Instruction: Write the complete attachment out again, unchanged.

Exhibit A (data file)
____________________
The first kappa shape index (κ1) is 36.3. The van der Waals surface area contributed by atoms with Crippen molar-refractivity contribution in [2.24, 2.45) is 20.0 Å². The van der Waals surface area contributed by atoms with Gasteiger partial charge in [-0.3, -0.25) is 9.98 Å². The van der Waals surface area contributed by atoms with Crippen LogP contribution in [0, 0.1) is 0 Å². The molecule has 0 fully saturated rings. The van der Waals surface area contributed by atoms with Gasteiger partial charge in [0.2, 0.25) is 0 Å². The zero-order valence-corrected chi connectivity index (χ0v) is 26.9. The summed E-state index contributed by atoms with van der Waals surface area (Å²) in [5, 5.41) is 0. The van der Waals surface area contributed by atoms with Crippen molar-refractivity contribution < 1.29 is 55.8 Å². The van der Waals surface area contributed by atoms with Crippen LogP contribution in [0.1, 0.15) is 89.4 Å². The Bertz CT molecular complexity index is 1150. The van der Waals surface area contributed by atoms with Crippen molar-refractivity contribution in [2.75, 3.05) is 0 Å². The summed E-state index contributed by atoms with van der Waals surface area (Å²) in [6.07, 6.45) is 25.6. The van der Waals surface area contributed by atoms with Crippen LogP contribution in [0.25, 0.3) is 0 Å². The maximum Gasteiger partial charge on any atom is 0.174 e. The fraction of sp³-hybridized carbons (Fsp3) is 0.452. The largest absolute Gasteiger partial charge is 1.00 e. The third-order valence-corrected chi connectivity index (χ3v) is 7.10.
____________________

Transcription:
The first kappa shape index (κ1) is 36.3. The van der Waals surface area contributed by atoms with Crippen molar-refractivity contribution in [2.24, 2.45) is 20.0 Å². The van der Waals surface area contributed by atoms with Gasteiger partial charge in [-0.3, -0.25) is 9.98 Å². The van der Waals surface area contributed by atoms with Crippen LogP contribution in [0, 0.1) is 0 Å². The molecule has 0 fully saturated rings. The van der Waals surface area contributed by atoms with Gasteiger partial charge in [0.2, 0.25) is 0 Å². The zero-order valence-corrected chi connectivity index (χ0v) is 26.9. The summed E-state index contributed by atoms with van der Waals surface area (Å²) in [5, 5.41) is 0. The van der Waals surface area contributed by atoms with Crippen molar-refractivity contribution < 1.29 is 55.8 Å². The van der Waals surface area contributed by atoms with Crippen LogP contribution in [0.1, 0.15) is 89.4 Å². The Bertz CT molecular complexity index is 1150. The van der Waals surface area contributed by atoms with Crippen molar-refractivity contribution in [2.75, 3.05) is 0 Å². The summed E-state index contributed by atoms with van der Waals surface area (Å²) in [6.07, 6.45) is 25.6. The van der Waals surface area contributed by atoms with Crippen LogP contribution in [0.25, 0.3) is 0 Å². The maximum Gasteiger partial charge on any atom is 0.174 e. The fraction of sp³-hybridized carbons (Fsp3) is 0.452. The largest absolute Gasteiger partial charge is 1.00 e. The third-order valence-corrected chi connectivity index (χ3v) is 7.10.